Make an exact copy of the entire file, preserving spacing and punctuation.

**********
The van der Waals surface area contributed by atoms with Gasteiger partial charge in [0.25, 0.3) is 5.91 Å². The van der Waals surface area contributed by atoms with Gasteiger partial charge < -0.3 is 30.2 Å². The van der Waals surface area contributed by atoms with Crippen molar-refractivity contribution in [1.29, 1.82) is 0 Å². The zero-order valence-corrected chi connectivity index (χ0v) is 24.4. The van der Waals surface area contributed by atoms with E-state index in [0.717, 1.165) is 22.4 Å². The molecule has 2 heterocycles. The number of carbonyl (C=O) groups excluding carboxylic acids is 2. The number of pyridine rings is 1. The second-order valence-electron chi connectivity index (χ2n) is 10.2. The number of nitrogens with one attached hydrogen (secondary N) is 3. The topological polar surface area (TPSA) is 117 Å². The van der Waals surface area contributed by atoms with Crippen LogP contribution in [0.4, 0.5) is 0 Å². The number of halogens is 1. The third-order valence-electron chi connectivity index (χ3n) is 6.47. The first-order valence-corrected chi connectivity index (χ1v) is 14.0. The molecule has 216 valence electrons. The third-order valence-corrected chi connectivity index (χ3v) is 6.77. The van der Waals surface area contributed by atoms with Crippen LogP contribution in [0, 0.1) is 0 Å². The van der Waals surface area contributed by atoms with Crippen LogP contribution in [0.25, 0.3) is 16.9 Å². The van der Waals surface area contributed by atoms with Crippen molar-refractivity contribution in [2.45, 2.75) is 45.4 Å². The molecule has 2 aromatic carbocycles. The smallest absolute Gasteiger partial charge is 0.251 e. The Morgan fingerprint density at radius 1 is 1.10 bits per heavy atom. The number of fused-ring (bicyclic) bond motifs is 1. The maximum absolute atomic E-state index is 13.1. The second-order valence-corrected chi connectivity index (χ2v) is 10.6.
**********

The van der Waals surface area contributed by atoms with Gasteiger partial charge in [0.25, 0.3) is 5.91 Å². The van der Waals surface area contributed by atoms with Gasteiger partial charge < -0.3 is 30.2 Å². The van der Waals surface area contributed by atoms with Crippen molar-refractivity contribution in [1.29, 1.82) is 0 Å². The zero-order valence-corrected chi connectivity index (χ0v) is 24.4. The van der Waals surface area contributed by atoms with E-state index in [0.717, 1.165) is 22.4 Å². The molecule has 2 heterocycles. The number of carbonyl (C=O) groups excluding carboxylic acids is 2. The number of pyridine rings is 1. The second-order valence-electron chi connectivity index (χ2n) is 10.2. The number of nitrogens with one attached hydrogen (secondary N) is 3. The topological polar surface area (TPSA) is 117 Å². The van der Waals surface area contributed by atoms with Crippen LogP contribution in [0.4, 0.5) is 0 Å². The number of halogens is 1. The third-order valence-electron chi connectivity index (χ3n) is 6.47. The first-order valence-corrected chi connectivity index (χ1v) is 14.0. The molecule has 216 valence electrons. The third-order valence-corrected chi connectivity index (χ3v) is 6.77. The van der Waals surface area contributed by atoms with Crippen LogP contribution in [0, 0.1) is 0 Å². The van der Waals surface area contributed by atoms with Crippen LogP contribution in [0.25, 0.3) is 16.9 Å². The van der Waals surface area contributed by atoms with Crippen molar-refractivity contribution in [2.45, 2.75) is 45.4 Å². The molecule has 2 aromatic carbocycles. The smallest absolute Gasteiger partial charge is 0.251 e. The Morgan fingerprint density at radius 1 is 1.10 bits per heavy atom. The number of fused-ring (bicyclic) bond motifs is 1. The maximum absolute atomic E-state index is 13.1. The second-order valence-corrected chi connectivity index (χ2v) is 10.6.